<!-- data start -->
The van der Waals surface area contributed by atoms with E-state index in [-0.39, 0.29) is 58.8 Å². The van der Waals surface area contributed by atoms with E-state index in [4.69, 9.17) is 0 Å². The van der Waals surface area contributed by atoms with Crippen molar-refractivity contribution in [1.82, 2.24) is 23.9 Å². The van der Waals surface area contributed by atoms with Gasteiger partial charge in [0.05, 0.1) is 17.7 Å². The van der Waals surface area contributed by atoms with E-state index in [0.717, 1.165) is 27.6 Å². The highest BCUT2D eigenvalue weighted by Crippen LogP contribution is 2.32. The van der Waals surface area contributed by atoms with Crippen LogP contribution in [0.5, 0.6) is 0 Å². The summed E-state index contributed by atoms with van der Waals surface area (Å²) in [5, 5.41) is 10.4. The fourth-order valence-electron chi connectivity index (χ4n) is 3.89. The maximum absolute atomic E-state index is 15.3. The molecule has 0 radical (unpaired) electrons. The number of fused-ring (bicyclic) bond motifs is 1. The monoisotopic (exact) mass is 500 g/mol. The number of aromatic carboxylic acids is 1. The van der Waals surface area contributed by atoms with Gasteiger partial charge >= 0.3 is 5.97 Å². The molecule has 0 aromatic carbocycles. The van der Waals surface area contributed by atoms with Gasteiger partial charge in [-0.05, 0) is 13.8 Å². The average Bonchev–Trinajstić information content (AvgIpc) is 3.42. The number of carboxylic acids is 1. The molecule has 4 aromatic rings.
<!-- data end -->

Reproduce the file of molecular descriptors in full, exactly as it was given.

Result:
The van der Waals surface area contributed by atoms with E-state index in [-0.39, 0.29) is 58.8 Å². The van der Waals surface area contributed by atoms with E-state index in [4.69, 9.17) is 0 Å². The van der Waals surface area contributed by atoms with Crippen molar-refractivity contribution in [1.82, 2.24) is 23.9 Å². The van der Waals surface area contributed by atoms with Gasteiger partial charge in [0.05, 0.1) is 17.7 Å². The van der Waals surface area contributed by atoms with E-state index in [0.717, 1.165) is 27.6 Å². The highest BCUT2D eigenvalue weighted by Crippen LogP contribution is 2.32. The van der Waals surface area contributed by atoms with Crippen LogP contribution in [0.5, 0.6) is 0 Å². The summed E-state index contributed by atoms with van der Waals surface area (Å²) in [5, 5.41) is 10.4. The fourth-order valence-electron chi connectivity index (χ4n) is 3.89. The maximum absolute atomic E-state index is 15.3. The molecule has 0 radical (unpaired) electrons. The number of fused-ring (bicyclic) bond motifs is 1. The monoisotopic (exact) mass is 500 g/mol. The number of aromatic carboxylic acids is 1. The van der Waals surface area contributed by atoms with Gasteiger partial charge >= 0.3 is 5.97 Å². The molecule has 0 aromatic carbocycles. The van der Waals surface area contributed by atoms with Gasteiger partial charge in [-0.05, 0) is 13.8 Å². The average Bonchev–Trinajstić information content (AvgIpc) is 3.42. The number of carboxylic acids is 1. The molecule has 4 aromatic rings.